Postby anonanonny » Fri Apr 28, 2017 7:11 pm

perfunctory wrote:
anonanonny wrote:Just took my Wills & Trusts exam, and we had a whole section on RAP. Here's what I would say.

This interest is not valid because a person may go to Saturn more than 21 years after any life in being at the time the interest is created. A person might go to Saturn 30 years after all people alive on the date of the interest are dead. Remember that to be valid an interest does not need to vest within 21 years of a life in being's death. Rather, the interest must vest or not vest within 21 years of a life in being. You can try thinking about RAP problems in two ways. You'll always we able to point to a validating life or an invalidating story. Here, if you try looking for a validating life, you cannot find one. We will not know within 21 years of A or B's death whether the interest will vest, so it's invalid.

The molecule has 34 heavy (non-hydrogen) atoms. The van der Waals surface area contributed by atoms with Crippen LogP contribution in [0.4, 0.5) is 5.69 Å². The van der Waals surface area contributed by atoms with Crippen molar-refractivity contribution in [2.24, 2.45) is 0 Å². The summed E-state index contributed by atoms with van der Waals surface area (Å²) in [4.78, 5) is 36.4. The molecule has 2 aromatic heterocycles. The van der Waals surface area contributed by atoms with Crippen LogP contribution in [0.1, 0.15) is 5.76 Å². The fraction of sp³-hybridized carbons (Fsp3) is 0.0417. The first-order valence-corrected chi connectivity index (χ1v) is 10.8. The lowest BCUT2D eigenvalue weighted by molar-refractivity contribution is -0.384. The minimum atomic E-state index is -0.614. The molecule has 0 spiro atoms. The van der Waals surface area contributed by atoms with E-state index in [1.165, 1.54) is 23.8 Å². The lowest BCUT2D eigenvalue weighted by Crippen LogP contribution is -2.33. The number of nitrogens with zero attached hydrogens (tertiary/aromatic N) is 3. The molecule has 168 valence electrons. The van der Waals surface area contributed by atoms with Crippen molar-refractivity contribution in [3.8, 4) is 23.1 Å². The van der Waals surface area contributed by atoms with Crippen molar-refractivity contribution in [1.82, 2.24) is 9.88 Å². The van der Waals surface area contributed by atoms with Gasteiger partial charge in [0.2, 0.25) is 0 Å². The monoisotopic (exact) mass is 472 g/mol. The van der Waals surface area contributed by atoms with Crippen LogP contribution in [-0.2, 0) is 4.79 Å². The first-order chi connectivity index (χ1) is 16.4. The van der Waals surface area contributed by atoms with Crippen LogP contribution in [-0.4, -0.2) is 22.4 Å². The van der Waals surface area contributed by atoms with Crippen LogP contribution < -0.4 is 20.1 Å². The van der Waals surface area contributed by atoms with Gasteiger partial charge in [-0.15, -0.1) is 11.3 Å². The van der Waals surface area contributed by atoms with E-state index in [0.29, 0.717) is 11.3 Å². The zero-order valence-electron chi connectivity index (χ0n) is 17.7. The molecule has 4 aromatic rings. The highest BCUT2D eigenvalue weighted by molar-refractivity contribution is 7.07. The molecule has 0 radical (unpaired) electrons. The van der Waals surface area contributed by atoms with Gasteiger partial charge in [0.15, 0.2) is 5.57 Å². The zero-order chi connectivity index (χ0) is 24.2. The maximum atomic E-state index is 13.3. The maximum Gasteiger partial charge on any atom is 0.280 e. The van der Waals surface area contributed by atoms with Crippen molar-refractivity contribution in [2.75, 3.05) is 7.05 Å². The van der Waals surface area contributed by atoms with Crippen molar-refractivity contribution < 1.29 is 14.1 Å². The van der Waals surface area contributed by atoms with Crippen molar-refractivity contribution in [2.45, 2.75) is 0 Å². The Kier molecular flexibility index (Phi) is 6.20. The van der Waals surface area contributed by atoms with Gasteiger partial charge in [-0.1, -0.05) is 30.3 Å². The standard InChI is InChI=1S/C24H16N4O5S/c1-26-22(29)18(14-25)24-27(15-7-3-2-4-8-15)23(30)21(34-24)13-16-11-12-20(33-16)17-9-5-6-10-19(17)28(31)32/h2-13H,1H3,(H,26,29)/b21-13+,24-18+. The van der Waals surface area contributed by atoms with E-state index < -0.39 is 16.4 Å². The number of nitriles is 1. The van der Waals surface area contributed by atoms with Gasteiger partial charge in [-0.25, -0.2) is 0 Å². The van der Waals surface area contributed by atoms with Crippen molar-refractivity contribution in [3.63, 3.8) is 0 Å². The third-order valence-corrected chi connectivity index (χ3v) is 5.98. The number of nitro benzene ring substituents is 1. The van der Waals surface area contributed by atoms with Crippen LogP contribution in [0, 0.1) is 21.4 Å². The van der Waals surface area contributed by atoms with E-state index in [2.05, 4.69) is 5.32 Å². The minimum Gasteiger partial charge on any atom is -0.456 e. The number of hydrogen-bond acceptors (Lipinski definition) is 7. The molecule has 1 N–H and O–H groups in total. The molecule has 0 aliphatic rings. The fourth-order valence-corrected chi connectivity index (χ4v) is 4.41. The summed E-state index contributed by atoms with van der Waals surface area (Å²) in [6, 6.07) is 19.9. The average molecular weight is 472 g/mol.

Hope this helps. Also did well in Property and we had an entire section devoted to RAP there too. [But: If the interest was to B for life I believe this would be valid because a life interest ends at a person's death and a fee simple does not end at a person's death.]


Okay but for this example: "to A for life, then to B if B goes to Saturn" RAP is valid right? Why wouldn't we just say B might go to Saturn more than 21 years after A's death. I'm thinking that we'll know within 21 years of A's death, whether someone has or has not gone, period. Why would we look beyond that? It's about the 21 years.

For that example, the interest would be valid. The difference is that we will know within B's lifetime whether B goes to Saturn, but we would not know within 21 years of B's lifetime whether anyone goes to Saturn (because someone might go to Saturn 22 years after B's death, for example).

Let me see if I get what you're saying about knowing within 21 years of A's death. If you think about it literally, you will know within 21 years of A's death if someone did or did not go to Saturn, but the key is that there is a possibility (however remote) that the interest can vest past the perpetuities period. In the original example, not the one I'm quoting, there is a possibility that someone would go to Saturn more than 21 years after A dies. It is this remote possibility that invalidates the interest. I hope this makes sense.